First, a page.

Saturday 10 April 2021

'Spring has got into the wrong year'

 Another cold grey-white morning, as this stop-start spring continues its latest retreat into winter. Philip Larkin seems to have been having similar weather when he wrote this poem, on today's date in 1970, and it was clearly doing nothing to lift his spirits... 

How high they build hospitals!
Lighted cliffs, against dawns
Of days people will die on. 
I can see one from here.

How cold winter keeps
And long, ignoring 
Our need now for kindness.
Spring has got into the wrong year.

How few people are,
Held apart by acres
Of housing, and children
With their shallow violent eyes.

That pay-off line is unduly harsh (and not even accurate – how many children do you know with shallow violent eyes?). However, the middle stanza is fine and, as it happens, a perfect evocation of how things feel as this lockdown drags on and on, 'ignoring our need now for kindness'.
The image of the hospital building as a cliff was to be reused in Larkin's much more substantial poem of 1972, 'The Building' – 'This clean-sliced cliff'.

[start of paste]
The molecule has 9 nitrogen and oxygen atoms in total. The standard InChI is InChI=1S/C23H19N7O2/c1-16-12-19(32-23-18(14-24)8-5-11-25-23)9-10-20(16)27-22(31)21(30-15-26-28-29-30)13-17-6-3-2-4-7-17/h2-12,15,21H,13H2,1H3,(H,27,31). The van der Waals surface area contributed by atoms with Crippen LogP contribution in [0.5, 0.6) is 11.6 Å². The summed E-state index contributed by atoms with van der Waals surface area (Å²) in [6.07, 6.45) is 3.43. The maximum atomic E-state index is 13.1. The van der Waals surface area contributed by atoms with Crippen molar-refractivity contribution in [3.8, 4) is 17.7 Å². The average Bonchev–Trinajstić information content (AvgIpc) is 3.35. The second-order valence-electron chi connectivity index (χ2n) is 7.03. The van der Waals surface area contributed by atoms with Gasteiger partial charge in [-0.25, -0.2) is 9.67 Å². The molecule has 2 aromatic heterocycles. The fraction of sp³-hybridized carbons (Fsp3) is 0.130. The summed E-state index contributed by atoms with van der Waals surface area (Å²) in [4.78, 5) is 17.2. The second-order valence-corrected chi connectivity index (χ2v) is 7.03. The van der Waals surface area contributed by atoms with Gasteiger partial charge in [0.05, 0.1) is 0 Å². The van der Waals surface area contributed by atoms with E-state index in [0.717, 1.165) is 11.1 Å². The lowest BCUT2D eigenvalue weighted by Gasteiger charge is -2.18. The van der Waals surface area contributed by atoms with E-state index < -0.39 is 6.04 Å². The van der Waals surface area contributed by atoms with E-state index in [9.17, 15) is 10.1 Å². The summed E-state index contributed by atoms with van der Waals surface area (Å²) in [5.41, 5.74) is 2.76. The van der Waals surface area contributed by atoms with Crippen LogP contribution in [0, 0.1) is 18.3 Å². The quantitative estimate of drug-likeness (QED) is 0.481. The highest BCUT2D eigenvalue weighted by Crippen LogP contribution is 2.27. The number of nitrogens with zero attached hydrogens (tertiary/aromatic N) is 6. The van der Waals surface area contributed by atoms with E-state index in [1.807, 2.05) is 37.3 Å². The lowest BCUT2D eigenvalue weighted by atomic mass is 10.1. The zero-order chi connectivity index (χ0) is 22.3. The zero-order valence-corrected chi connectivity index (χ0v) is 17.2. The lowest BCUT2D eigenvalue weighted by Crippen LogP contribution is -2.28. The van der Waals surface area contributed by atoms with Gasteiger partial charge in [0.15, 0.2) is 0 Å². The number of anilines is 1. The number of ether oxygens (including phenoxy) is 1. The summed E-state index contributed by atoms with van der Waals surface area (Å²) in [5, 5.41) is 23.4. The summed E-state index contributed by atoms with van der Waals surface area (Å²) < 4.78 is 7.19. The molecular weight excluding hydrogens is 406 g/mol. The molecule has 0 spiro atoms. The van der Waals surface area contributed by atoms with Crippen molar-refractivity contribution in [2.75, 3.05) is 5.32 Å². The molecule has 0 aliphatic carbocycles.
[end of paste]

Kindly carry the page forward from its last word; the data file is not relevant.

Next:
More cheeringly, nature, whatever the weather, carries on as near regardless as it can. The trees are coming into leaf ('Like something almost being said'),  blossom abounds, and, in rare moments of sunshine in the past few days, the odd butterfly has ventured forth. I've seen a Holly Blue, a Speckled Wood, a few Small Whites – and, best of all, Orange Tips, the cheeriest of spring butterflies. The male of this species, with his orange-tipped wings, is also among the most amorous. In a vivid passage in his Butterflies of Britain & Ireland, Jeremy Thomas writes: 
'For as long as the sun shines, the male Orange-Tip flutters along hedges, shrubs and bushes in search of a mate. His initial approach is not discriminating, as he investigates any white object, including the Green-Veined Whites that emerge in abundance on most Orange-Tip sites ... Little will stop a young male once he has recognised a young female of his own species, especially if she is a virgin, whereas older females are examined for no more than three seconds. But once a fresh female is detected, he will force his way through the densest foliage, whereupon she, if receptive, signals her readiness by raising her abdomen at right angles for about four seconds, and mating begins. Curiously, the same posture is adopted by older females in an attempt to deter males that are pestering them.'

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